• the selected gateway 400 4 Upon receipt of the data 615, the selected gateway 400 4 re-routes the data 615 to the first ECMP-controlled switch 420, which forwards the data 615 to the router 440 (operation E 680 & operation F 690).
  • the router 440 encapsulates the content of the data 615 for transmission a targeted computing device within the on-prem network 190, such as computing device 195 (operation G 695).

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  • Small-Scale Networks (AREA)

Abstract

A network architecture including a layered transit virtual private cloud network and interface logic that controls the egress and ingress of messages between the transit VPC and an on- premises network. First, the layered transit VPC includes a first transit gateway cluster communicatively coupled to one or more spoke VPCs for receipt of messages from cloud instances and a second transit gateway cluster communicatively coupled to the on-premises network. The layered transit VPC supports increased scalability for the spoke VPCs. Second, the interface logic is configured to operate in concert with a gateway cluster that controls operability of a router by at least controlling propagation of messages into or from the on- premises network via one or more selected gateways forming the gateway cluster.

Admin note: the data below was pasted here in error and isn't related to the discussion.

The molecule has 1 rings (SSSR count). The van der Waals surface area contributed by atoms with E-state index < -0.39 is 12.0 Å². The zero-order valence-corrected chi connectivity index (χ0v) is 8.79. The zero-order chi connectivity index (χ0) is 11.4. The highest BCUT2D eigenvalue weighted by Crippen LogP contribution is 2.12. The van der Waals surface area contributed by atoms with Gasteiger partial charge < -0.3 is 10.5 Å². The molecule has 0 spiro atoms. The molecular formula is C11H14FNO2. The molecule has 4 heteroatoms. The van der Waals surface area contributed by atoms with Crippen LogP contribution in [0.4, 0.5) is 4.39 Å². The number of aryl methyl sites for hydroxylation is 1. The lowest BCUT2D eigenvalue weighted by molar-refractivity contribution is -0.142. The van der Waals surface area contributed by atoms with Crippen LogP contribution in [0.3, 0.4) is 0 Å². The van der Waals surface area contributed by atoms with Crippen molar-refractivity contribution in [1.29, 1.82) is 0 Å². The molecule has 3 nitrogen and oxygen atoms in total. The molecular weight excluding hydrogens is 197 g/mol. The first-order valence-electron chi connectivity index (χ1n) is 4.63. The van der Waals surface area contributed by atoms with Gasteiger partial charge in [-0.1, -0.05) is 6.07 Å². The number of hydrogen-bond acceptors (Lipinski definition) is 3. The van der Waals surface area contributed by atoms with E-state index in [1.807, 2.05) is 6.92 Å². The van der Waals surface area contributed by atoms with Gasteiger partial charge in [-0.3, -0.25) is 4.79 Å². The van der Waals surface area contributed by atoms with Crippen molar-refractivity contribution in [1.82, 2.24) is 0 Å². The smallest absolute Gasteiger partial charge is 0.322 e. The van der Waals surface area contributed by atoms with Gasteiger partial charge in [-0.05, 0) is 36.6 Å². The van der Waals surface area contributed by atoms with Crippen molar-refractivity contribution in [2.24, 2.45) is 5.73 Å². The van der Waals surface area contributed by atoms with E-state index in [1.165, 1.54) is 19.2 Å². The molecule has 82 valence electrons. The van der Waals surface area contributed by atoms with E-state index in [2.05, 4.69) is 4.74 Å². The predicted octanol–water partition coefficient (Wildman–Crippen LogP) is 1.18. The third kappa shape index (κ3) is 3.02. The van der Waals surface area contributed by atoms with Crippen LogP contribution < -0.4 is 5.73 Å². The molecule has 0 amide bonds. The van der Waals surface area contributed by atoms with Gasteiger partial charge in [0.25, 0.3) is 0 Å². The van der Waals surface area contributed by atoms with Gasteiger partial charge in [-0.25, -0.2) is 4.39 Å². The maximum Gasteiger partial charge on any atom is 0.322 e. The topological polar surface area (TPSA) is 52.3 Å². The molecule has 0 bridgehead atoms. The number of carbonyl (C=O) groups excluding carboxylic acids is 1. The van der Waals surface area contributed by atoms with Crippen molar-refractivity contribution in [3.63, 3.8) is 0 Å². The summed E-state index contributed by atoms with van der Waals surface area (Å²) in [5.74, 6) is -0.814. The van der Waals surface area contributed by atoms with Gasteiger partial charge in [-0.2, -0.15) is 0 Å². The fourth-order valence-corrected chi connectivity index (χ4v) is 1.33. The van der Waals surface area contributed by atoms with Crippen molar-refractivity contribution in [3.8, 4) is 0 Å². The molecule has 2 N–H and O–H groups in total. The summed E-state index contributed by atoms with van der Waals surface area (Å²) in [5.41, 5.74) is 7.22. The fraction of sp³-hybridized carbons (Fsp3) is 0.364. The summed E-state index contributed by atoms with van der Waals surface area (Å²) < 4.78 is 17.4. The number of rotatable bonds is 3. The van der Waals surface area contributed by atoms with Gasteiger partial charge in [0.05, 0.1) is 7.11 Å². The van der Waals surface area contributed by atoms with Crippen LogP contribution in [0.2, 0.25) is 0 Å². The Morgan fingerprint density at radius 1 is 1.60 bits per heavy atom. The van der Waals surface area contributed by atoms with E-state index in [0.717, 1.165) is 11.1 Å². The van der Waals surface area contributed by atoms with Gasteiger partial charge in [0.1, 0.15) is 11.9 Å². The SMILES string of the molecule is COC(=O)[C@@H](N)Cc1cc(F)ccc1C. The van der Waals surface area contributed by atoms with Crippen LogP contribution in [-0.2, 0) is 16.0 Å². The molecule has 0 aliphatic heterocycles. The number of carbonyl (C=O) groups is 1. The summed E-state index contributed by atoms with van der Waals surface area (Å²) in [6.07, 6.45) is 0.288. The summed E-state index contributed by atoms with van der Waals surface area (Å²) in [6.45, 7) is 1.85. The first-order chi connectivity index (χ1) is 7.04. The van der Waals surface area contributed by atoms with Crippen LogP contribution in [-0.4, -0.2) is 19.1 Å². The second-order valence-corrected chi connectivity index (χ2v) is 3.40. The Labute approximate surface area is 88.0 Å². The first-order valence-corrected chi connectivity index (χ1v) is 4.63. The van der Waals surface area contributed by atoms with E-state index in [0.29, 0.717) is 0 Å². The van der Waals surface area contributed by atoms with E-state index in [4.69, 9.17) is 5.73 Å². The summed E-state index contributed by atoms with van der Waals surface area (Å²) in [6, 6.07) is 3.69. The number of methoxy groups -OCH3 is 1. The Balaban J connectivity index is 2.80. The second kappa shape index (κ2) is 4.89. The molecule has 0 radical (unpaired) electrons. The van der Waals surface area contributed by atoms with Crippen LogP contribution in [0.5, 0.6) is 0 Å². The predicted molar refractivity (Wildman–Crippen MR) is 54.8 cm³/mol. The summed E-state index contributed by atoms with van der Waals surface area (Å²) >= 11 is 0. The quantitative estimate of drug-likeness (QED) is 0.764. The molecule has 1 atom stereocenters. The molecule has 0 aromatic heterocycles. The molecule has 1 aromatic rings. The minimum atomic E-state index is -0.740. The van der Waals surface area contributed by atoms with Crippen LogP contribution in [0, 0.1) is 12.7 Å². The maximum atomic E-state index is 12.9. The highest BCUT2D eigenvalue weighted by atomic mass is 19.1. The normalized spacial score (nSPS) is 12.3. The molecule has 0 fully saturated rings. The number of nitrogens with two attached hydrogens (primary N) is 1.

Description

SYSTEM AND METHOD FOR INCREASED THROUGHPUT AND SCALABILITY
CROSS-REFERENCE TO RELATED APPLICATIONS
[0001] This application claims the benefit of priority on U.S. Application No. 17/395,428 filed August 25, 2021, which claims the benefit of priority on U.S. Provisional Patent Application No. 63/152,291 filed February 22, 2021, the entire contents of which are incorporated by reference herein.
FIELD
[0002] Embodiments of the disclosure relate to the field of networking. More specifically, one embodiment of the disclosure relates to a network architecture configured to support increased gateway scalability and system throughput to mitigate communication disruptions, especially between virtual private clouds (VPCs) within a public cloud network.
GENERAL BACKGROUND
[0003] Over the past few years, cloud computing has provided an Infrastructure as a Service (IaaS), where resources are provided as part of a cloud computing platform (e.g., public cloud network) and made accessible to tenants as a service. One of these services allows tenants to run software components (e.g., virtual machines instances such as virtual servers) residing within the cloud computing platform. Hence, the migration of software functionality into cloud computing platforms has led to greater usage of virtual private cloud networks (VPCs).